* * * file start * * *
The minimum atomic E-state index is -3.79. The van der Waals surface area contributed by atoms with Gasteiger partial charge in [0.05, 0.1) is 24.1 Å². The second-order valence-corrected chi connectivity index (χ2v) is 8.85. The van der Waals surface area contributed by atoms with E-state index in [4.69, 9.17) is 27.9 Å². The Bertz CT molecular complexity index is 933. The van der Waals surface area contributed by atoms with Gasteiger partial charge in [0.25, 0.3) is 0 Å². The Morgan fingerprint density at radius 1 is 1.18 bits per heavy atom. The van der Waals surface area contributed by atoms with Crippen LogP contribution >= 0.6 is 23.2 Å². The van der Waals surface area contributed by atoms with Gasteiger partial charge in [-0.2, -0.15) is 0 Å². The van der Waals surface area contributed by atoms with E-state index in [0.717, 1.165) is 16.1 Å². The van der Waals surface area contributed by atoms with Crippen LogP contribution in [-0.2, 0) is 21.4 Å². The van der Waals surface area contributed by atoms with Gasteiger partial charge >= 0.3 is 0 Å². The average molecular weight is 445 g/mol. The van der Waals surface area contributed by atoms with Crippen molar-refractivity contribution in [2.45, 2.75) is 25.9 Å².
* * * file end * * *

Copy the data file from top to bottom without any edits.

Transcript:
The minimum atomic E-state index is -3.79. The van der Waals surface area contributed by atoms with Gasteiger partial charge in [0.05, 0.1) is 24.1 Å². The second-order valence-corrected chi connectivity index (χ2v) is 8.85. The van der Waals surface area contributed by atoms with E-state index in [4.69, 9.17) is 27.9 Å². The Bertz CT molecular complexity index is 933. The van der Waals surface area contributed by atoms with Gasteiger partial charge in [0.25, 0.3) is 0 Å². The Morgan fingerprint density at radius 1 is 1.18 bits per heavy atom. The van der Waals surface area contributed by atoms with Crippen LogP contribution >= 0.6 is 23.2 Å². The van der Waals surface area contributed by atoms with Gasteiger partial charge in [-0.2, -0.15) is 0 Å². The van der Waals surface area contributed by atoms with E-state index in [0.717, 1.165) is 16.1 Å². The van der Waals surface area contributed by atoms with Crippen LogP contribution in [-0.2, 0) is 21.4 Å². The van der Waals surface area contributed by atoms with Gasteiger partial charge >= 0.3 is 0 Å². The average molecular weight is 445 g/mol. The van der Waals surface area contributed by atoms with Crippen molar-refractivity contribution in [2.45, 2.75) is 25.9 Å².